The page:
10 Apr Signs of Spring
While walking through the Meetinghouse woods today, I found Sanguinaria canadensis popping through last fall’s brown leaves; a sure sign of spring I look forward to each year. A member of the poppy family (Papaveraceae), the flowers of bloodroot emerge before the foliage and when fully open are wrapped by a slowing unfurling, palmate, deeply-scalloped basal leaf. Small flying insects pollinate the flowers and later the seeds are distributed by ants. The foliage contributes a wonderful texture to the ground layer of a woodland garden going dormant in mid to late summer.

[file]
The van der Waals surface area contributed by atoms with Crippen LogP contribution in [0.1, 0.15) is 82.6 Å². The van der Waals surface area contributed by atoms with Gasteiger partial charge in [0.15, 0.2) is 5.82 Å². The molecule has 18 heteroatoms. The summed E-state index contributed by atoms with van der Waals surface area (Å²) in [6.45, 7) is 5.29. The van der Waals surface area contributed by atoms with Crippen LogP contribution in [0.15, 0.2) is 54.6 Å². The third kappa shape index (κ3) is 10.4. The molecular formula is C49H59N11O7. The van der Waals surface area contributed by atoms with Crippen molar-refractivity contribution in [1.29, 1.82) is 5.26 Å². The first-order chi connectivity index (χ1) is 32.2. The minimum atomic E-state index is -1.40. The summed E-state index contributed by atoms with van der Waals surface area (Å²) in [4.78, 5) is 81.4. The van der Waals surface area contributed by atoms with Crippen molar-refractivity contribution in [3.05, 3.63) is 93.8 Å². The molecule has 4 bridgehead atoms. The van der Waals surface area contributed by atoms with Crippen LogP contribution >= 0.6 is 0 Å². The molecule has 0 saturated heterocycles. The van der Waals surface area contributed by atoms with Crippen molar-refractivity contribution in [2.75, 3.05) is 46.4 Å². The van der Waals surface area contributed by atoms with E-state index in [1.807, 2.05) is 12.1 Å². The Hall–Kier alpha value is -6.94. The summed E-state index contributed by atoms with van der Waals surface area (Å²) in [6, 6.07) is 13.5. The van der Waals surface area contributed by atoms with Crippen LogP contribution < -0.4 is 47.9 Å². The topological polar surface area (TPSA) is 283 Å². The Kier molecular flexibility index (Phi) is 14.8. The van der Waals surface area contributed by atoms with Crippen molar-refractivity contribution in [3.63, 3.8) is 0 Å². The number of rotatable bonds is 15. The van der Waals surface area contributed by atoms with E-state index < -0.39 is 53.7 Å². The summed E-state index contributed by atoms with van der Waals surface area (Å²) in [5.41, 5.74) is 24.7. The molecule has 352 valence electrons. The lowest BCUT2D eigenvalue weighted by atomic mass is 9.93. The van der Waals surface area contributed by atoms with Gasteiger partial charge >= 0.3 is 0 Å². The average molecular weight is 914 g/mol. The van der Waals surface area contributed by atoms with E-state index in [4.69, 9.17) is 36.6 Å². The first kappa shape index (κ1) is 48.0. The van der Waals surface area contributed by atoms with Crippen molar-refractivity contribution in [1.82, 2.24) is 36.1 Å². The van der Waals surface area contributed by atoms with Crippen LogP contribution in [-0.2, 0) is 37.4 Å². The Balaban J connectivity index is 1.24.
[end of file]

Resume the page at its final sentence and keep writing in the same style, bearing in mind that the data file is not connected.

The common name bloodroot becomes obvious if the below ground rhizomes are broken, revealing a reddish sap. While sometimes locally abundant, this plant is generally rare being found in less disturbed, hilly or mountainous areas of eastern North America. So enjoy this ephemeral treasure of spring on your next walk through the Meetinghouse Woods. We are lucky to have such a gem in an urban area so close to Philadelphia.